The higher end models come with a command controller on the center stack that can control just about anything. Rotate the dial to your desired radio station, navigation destination, or Bluetooth function and then, work some hand motion voodoo to press the outside buttons to select whatever you desire. There is even another knob behind the first knob that does more crazy stuff. It’s a little confusing and, unless you really need these dials to impress your friends, it’s best just not to get them. It’s as if Buick looked at BMW’s old iDrive setup and said, we need to make this worse.
Seating inside the vehicle is stellar, as the European bucket seats hug you and support you like something you might find in the Lexus IS. Mashing the car around corners and cruising on bumpy roads never proved to be unbearable.
Seating in the rear of the car was decent as well. There isn’t that typical Buick room that could fit even the largest American bodies, but it should be plentiful for families. The Harman/Kardon audio system is wonderful and if you get the version with the navigation system, the system can store up to 10 gigabytes of music.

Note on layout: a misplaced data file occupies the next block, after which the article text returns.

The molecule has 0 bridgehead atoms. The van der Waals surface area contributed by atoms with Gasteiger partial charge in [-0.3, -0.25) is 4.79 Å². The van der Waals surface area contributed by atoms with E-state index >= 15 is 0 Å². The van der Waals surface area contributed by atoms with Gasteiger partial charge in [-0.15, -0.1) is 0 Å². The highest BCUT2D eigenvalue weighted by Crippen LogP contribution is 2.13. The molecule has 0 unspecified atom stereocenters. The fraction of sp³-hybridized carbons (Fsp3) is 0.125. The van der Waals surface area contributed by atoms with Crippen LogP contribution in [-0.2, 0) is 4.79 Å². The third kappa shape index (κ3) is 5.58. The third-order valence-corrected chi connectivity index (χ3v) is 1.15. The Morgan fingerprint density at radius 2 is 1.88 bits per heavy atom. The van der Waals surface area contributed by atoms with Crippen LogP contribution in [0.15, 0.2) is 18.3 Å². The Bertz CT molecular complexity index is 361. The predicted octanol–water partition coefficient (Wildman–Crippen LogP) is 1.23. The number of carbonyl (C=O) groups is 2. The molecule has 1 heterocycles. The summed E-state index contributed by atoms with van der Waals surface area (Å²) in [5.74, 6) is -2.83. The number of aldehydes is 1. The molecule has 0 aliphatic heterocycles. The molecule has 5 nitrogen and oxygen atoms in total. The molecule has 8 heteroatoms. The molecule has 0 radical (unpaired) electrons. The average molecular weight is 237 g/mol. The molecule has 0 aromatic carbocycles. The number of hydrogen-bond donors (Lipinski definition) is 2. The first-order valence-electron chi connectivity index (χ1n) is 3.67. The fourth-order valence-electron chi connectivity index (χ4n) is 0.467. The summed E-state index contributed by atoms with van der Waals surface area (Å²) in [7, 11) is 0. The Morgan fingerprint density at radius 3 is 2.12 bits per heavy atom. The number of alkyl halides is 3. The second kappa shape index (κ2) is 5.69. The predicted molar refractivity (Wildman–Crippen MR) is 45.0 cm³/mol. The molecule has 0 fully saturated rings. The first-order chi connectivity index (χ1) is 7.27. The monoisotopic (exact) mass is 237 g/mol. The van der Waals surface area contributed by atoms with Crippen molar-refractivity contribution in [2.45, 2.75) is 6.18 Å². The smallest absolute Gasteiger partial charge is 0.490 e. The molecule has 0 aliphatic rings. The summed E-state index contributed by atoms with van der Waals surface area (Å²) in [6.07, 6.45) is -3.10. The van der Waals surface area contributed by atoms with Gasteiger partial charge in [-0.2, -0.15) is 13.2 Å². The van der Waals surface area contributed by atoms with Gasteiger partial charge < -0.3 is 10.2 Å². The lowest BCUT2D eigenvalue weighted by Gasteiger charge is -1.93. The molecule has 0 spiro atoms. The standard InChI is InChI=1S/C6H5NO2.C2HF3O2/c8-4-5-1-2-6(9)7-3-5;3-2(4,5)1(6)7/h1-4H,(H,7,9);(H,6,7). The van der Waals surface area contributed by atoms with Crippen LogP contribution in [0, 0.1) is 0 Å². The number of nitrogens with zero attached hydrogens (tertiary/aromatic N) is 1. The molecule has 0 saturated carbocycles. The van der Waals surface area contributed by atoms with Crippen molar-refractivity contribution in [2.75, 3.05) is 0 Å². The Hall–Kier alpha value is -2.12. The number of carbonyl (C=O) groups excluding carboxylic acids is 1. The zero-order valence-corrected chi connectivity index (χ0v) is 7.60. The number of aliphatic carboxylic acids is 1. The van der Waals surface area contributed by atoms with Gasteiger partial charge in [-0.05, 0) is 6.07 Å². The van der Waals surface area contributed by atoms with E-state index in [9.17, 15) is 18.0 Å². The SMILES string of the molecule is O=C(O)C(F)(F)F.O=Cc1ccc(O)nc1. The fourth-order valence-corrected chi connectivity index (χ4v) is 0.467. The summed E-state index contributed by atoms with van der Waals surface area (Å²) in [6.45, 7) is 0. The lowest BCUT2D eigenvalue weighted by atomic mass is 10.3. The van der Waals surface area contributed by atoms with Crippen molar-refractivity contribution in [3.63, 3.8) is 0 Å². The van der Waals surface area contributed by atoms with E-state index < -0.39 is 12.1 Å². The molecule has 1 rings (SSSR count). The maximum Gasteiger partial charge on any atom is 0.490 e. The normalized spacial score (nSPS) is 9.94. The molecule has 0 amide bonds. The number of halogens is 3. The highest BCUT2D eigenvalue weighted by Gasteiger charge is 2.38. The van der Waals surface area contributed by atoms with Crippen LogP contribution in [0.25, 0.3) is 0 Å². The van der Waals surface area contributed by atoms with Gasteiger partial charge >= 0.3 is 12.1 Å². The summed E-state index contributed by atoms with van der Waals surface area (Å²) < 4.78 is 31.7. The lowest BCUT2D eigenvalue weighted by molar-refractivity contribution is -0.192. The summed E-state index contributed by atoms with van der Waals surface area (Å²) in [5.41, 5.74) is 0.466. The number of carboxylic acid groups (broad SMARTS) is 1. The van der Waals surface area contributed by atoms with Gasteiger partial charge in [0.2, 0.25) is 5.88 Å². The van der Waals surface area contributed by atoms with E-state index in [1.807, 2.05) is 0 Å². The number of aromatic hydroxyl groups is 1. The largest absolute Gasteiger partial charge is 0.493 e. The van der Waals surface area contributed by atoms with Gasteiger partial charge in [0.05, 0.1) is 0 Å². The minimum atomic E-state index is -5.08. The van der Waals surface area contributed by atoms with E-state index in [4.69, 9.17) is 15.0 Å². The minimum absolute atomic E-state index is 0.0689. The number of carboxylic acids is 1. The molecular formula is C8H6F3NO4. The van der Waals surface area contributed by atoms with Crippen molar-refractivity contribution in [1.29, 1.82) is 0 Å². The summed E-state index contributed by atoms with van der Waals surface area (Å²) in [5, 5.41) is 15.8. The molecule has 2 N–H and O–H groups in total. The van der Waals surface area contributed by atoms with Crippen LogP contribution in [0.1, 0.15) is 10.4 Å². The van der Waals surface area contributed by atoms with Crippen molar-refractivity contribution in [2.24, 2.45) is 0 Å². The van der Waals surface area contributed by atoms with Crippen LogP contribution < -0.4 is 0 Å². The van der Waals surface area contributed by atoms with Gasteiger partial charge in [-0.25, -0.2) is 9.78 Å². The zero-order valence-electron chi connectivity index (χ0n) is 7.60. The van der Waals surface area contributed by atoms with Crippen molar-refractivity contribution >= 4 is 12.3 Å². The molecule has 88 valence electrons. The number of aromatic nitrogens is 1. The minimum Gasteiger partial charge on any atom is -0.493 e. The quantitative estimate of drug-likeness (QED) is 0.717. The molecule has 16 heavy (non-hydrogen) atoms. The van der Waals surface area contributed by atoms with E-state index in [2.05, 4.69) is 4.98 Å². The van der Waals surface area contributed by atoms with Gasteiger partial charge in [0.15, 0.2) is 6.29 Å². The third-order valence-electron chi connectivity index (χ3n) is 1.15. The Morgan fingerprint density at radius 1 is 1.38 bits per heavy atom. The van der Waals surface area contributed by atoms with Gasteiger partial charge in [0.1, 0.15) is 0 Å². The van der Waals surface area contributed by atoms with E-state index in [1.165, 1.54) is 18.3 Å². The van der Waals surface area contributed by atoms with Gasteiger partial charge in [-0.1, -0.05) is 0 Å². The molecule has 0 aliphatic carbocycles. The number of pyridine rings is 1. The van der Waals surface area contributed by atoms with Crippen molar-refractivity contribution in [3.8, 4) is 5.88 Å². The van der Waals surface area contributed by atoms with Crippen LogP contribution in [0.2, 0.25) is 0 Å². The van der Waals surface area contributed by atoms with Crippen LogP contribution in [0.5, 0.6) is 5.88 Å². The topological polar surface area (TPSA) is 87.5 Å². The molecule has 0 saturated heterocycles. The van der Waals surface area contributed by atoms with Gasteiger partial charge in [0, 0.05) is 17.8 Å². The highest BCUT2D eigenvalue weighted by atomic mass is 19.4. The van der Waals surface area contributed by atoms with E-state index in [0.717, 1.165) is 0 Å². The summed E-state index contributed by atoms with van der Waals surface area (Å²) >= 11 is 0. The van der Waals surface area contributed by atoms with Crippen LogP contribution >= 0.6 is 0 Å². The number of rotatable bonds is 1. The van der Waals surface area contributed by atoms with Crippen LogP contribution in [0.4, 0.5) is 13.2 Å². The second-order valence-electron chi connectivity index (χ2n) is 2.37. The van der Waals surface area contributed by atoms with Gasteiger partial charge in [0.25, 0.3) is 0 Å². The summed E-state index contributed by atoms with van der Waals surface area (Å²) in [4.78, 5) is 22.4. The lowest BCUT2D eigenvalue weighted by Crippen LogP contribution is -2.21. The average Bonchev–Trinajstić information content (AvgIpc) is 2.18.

Powering this new Regal is a 2.4-liter four-cylinder that delivers enough power to have a good time and decent fuel economy. But, let us come clean for a moment, we drove the Regal after taking laps in such cars as the Audi S4, Mercedes-Benz C63 AMG, and other performance machines, so we’re sorry if we seem underwhelmed by the Regal’s motor. The four banger produced 182 horsepower and 172 pound-feet of torque and that’s just fine for what most people will be doing with the car.
Step it up a notch and you can have the Regal with a more powerful turbocharged 2.0-liter four-cylinder with 220 horsepower and 258 pound-feet of torque. This motor creates an all-new sort of Regal, something that we would never expect out of such a docile company.